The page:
The last of our singleton cockies is not always even recognised as one, though it is the world's second-most popular cage bird. (It is no secret that I find the concept of birds alone in small cages to be an immensely depressing one.) The Cockatiel Nymphicus hollandicus is found throughout inland Australia except for the deepest central deserts. Like the Gang-gang its origins are with the black-cockatoos.
Cockatiels, Sturt National Park, far north-western New South Wales.
As seed-eaters they must find water daily.
They are the world's smallest cockatoo.
Male Cockatiel, Mount Magnet, Western Australia.
The name is a diminutive form of 'cockatoo', as adapted from Malay.
And so to the 'true' parrots. The first four of the 'stand alones' we're visiting today are pretty universally agreed to share a common ancestor with each other and the rosellas (that is, more than with other parrots).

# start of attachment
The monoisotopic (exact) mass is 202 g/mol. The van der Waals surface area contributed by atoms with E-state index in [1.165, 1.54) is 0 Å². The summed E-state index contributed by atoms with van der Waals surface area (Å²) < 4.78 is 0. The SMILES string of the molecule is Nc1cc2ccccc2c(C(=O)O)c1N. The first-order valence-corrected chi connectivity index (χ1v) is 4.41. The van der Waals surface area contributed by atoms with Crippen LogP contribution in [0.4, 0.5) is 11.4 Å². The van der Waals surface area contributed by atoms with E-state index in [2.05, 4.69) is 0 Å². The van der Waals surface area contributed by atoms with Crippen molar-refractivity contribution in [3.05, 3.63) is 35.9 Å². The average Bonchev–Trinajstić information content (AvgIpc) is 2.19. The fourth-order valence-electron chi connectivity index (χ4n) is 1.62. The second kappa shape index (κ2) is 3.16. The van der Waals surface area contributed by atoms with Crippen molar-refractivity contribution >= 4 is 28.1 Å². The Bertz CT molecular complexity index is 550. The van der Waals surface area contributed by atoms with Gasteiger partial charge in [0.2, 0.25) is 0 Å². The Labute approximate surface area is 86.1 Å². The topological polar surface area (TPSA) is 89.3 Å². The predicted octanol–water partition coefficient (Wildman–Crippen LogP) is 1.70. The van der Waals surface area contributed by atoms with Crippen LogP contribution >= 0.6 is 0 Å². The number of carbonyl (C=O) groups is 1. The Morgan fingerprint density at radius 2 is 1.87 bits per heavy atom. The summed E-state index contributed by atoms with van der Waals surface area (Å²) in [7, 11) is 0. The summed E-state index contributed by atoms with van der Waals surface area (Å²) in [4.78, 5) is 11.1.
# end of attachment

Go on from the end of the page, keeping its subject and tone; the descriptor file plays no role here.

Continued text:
The Ringneck Parrot Barnardius zonarius is found over much of the continent; it has four distinctive races, which in the past were regarded as separate species.
Port Lincoln Parrot, race zonarius, Lincoln National Park (appropriately) ,
southern Eyre Peninsula, South Australia. Despite the name, it is found throughout much of
central and western Australia.
Twenty-eight Parrot (for the call), race semitorquatus, north of Perth.
It is limited to the south-west.
Eastern, or Mallee, Ringneck, race barnardi, south-west Queensland.
This is the familiar form in inland eastern Australia.
There is also a very green race, macgillivrayi, called the Cloncurry Ringneck, from a small area of north-western Queensland.